As Condo Board election season gets underway, it is important for condo owners to understand that they have rights and options for ensuring that elections are fair and that condo board members do not abuse their position of power. From access to election records, to seeking to recall a board member or members, and/or complaining to the state agency that supervises condo operations, Florida condo owners can challenge condo board members who commit fraud or otherwise interfere with the integrity of condo board elections.
The Florida Department of Business and Professional Regulation (DBPR), the state agency that regulates condo operations, receives hundreds of complaints of election irregularities each year from South Florida condo owners. In a 2016 story, the Miami Herald revealed that at least thirty (30) percent of the condo communities in Miami-Dade County regulated by the DBPR were the subject of complaints or were actually being investigated for committing some kind of election fraud or administrative irregularity.
Claims against Florida condo boards have included everything from forging signatures on ballots to casting duplicate ballots, intimidating owners to change their proxies, failing to hold elections, and even bribery. Many of the irregularities alleged involved board members using their position to obtain and approve lucrative contracts for the Association that personally benefited those members. These kinds of violations are particularly troubling as they may have serious financial consequences for owners.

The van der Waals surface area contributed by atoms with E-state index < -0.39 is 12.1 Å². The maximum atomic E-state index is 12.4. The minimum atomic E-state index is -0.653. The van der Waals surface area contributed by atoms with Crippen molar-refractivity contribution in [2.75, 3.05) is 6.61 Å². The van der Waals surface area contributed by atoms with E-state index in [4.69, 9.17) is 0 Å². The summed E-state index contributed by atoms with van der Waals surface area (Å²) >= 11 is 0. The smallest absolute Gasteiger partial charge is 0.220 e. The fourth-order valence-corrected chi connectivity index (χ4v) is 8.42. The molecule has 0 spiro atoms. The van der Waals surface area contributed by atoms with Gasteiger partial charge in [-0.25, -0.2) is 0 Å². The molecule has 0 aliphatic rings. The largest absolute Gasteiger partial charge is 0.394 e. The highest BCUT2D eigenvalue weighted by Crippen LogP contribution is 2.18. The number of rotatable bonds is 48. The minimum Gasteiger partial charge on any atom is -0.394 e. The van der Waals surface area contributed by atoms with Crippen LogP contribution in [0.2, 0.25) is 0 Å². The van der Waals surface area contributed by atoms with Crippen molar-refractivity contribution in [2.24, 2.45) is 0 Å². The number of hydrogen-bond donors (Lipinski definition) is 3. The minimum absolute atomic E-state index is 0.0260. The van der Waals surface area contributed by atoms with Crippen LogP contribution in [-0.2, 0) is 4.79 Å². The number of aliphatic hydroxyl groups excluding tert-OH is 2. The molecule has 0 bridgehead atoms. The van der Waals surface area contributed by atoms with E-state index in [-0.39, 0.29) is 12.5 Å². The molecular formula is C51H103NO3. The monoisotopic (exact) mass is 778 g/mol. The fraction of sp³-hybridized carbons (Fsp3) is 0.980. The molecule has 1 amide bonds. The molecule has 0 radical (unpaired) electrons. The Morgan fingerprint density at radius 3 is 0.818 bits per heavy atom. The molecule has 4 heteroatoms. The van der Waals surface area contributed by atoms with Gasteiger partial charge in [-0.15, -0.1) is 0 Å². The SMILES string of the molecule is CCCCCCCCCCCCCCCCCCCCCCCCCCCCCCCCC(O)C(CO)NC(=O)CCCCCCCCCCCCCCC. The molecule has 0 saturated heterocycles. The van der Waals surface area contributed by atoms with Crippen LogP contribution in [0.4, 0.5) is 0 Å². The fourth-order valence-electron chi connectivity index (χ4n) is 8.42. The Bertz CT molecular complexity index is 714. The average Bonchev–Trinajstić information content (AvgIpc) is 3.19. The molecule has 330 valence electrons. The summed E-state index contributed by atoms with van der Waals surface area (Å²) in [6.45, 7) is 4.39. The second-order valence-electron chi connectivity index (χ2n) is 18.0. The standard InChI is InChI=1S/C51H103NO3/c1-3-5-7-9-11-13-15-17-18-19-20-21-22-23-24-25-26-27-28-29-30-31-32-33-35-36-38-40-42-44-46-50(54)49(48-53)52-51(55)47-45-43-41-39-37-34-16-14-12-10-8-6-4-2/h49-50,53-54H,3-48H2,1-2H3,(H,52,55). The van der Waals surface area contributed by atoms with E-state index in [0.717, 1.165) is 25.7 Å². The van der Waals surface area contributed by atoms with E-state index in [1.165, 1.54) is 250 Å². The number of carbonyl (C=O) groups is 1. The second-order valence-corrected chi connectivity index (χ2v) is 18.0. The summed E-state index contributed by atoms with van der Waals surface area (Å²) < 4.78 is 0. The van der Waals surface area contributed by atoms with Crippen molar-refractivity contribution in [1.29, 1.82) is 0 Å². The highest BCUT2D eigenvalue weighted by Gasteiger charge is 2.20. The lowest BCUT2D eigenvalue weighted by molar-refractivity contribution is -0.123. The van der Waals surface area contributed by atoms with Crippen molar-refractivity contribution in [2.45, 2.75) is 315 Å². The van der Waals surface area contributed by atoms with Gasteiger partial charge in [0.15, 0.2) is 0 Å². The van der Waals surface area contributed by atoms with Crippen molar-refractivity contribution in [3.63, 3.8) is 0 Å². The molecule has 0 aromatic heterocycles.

Florida state law provides that condo owners have certain rights. As to elections, owners have a right to receive notice of an election no less than 60 days prior to the election (and then again no less than 14 days prior to the election), by mail or personal delivery. Owners have the right to vote for board members by “written, secret ballot or voting machine if there are more candidates than vacancies.”
Importantly, condo owners also have the right to “inspect the association’s official records.” This includes election documents. Additionally, the right to inspect includes the right to make copies or take photos of the records.
Florida condo owners can also find useful information concerning election requirements in the Association’s governing documents, which may set forth exactly when elections are to be held, such as the first week of a particular month. So be sure to check these as well if you have concerns about the integrity of your board’s elections.
If you suspect an irregularity or illegality in your condo board elections, the first thing to do is submit a written request to inspect the official records from the election. Your Association must make the records available within ten (10) working days of receiving your request.
Should you find proof of an irregularity in the election records, you have several options. You can submit a complaint to the DBPR. As an owner, you also have the right to recall a board member. Florida condo law sets forth the specific procedure and requirements to seek a recall of an offending board member, including:
In lieu of holding a special meeting, a majority of voting interests can agree in writing to a recall. A board meeting is still required with five (5) days.
Importantly, if the board fails to notice the board meeting following a recall, or rejects the recall at the conclusion of the meeting, a unit owner representative may file a challenge petition, which will be reviewed by the DBPR.
If you believe your Condo Board has committed election fraud or otherwise abused its power, we can help. Contact us at (954) 966-3909.
We serve the legal needs of individual condominium owners, homeowners and cooperative owners in resolving disputes with their associations throughout Florida, including Broward, Dade and Palm Beach Counties, as well as Hollywood, Davie, Pembroke Pines, Hallandale, Sunny Isles, Aventura, Miami, North Miami, Brickell, Boca Raton, West Palm Beach, and Naples. We never represent associations.
Please note that free case evaluation is by telephone and does not include legal advice. Office consults with legal advice are available on a flat fee basis.